Fell Seal: The Arbiter’s Mark, developed by 6 Eyes Studio, is an obvious tribute to the PS1 era tactical RPG titles such as Final Fantasy Tactics, Tactics Ogre and Vandal Hearts. It’s not uncommon to see indie studios try to recreate games from the golden days. The problem is that most of these efforts end up being unsatisfactory. Luckily, Fell Seal: The Arbiter’s Mark is not one of those failed attempts.
You play as Kyrie, a very lawful captain of a group of Arbiters, who are the game’s equivalent of the police force. One fateful night, Kyrie and her company witness a wealthy noble man murdering a defenseless man in cold blood. They quickly intervene and apprehend the noble man. Little do the arbiters know that their organization is corrupted and the noble will do everything in his power to worm his way out. This fateful encounter sets Kyrie and her team on a dangerous path to discover the true nature of their organization.
While the story sounds a bit generic on paper, the game handles it very well overall. There are just enough twists and turns to keep you excited during your journey. Some of the characters can be dull and one-dimensional at times, but there are also fun and interesting ones to balance the team out. Overall, the story will not blow you away but it’s good enough to keep you invested.
As for the gameplay, the ability to customize your party is an important factor in a tactical RPG. A deep and rewarding customization is what transforms a visually boring grid-based tactic game into an addictive one that keeps you hooked for hours. The good news is, Fell Seal truly excels there.
Similar to Final Fantasy Tactics, there are several classes to choose from. Only a handful of basic classes, such as Wizard and Mercenary, are available at the beginning but many advanced and more interesting classes will be unlocked as you play. Each class has its own skill tree and it’s fairly easy to master a single class without too much grinding. Once a skill is acquired, it can be equipped to a different class. For example, once you’ve learned a healing spell, you can equip Mender class to a Wizard as a subclass and you get a Wizard who can both deal elemental damage and heal.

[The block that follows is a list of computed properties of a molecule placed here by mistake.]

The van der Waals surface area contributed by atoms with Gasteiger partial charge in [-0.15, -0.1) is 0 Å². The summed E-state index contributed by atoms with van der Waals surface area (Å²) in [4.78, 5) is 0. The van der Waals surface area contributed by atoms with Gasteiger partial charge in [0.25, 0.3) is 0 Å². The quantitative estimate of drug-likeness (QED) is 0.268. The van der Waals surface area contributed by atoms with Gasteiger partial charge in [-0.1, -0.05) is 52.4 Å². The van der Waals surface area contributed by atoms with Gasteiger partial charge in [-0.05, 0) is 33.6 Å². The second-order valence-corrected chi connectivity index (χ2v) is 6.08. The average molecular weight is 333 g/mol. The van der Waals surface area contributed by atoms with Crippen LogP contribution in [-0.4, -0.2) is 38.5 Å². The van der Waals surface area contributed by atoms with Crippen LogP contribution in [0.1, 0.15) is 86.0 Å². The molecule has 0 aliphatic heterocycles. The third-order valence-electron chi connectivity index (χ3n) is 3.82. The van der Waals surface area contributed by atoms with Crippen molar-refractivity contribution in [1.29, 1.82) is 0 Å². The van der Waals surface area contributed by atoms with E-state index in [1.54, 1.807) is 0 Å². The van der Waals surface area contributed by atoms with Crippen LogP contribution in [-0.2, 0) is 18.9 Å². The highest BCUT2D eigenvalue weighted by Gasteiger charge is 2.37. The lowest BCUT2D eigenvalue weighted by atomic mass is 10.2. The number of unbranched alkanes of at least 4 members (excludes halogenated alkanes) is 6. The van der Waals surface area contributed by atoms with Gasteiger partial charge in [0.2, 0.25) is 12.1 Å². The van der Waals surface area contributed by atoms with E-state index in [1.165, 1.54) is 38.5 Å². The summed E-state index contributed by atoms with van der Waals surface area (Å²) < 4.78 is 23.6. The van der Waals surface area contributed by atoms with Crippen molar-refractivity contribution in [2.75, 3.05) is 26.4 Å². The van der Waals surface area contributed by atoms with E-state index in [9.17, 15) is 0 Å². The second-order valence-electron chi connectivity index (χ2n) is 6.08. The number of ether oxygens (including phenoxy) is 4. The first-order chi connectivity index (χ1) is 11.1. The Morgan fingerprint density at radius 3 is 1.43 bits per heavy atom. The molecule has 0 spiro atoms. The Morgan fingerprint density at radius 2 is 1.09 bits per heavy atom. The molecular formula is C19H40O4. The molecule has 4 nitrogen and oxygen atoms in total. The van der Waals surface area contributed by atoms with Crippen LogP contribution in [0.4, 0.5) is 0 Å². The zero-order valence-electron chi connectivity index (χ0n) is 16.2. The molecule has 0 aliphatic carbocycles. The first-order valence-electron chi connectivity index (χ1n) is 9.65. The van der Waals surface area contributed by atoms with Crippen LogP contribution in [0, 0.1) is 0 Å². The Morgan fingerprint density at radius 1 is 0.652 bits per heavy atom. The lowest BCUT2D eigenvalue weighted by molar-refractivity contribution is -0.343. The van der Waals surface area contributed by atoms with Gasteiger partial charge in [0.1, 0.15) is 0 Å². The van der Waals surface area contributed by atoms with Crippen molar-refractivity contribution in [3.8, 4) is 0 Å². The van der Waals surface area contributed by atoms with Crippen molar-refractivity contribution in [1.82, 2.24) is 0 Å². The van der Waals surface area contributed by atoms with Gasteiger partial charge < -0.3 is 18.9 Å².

You can even customize the looks of your team, except the main characters. Instead of giving you a stock sprite and art for each class like in other tactical RPGs, Fell Seal allows you to edit your characters in-depth, such as their hairstyle, facial features, clothing and colors. Like a proper table-top RPG, you can make unique and interesting characters to suit your wildest imaginations.
The enemies can be quite challenging and smart. They will almost always try their best to deal maximum damage to your party, so you need to be extremely careful with the placement of your units. Place your lightly armored units without considering the reach of your enemies and you will get them ganged up and killed by an obnoxiously effective AI. This can result in excruciatingly unfair difficulty spikes in some missions when dealing with flying and agile enemies, as they can freely swoop in and kill off your weaker party members very fast. If a unit dies in the battle, he/she will get a nasty “Injured” status, which weakens the unit in upcoming battles unless you let the character rest for a while. You will need to train a team of competent substitutes to avoid ending up with a lot of “Injured” units in your party.
Gorgeous hand-drawn art fits perfectly the game. The colors are vibrant and the sprites are extremely expressive and detailed. However, the animation and battle effects look really stiff and rough. The worst are the spells effects, as they look more like animated stickers playing over the target than real devastating magical effects. But this is just a small nitpick and doesn’t affect the overall experience. Fell Seal: Arbiter’s Mark may lack polish and grace but it remarkably pulled off a rewarding gameplay loop that will keep you coming back to it for hours. Pick it up if you’d like to experience a well-made tactical RPG reminiscent of the golden age of the genre.
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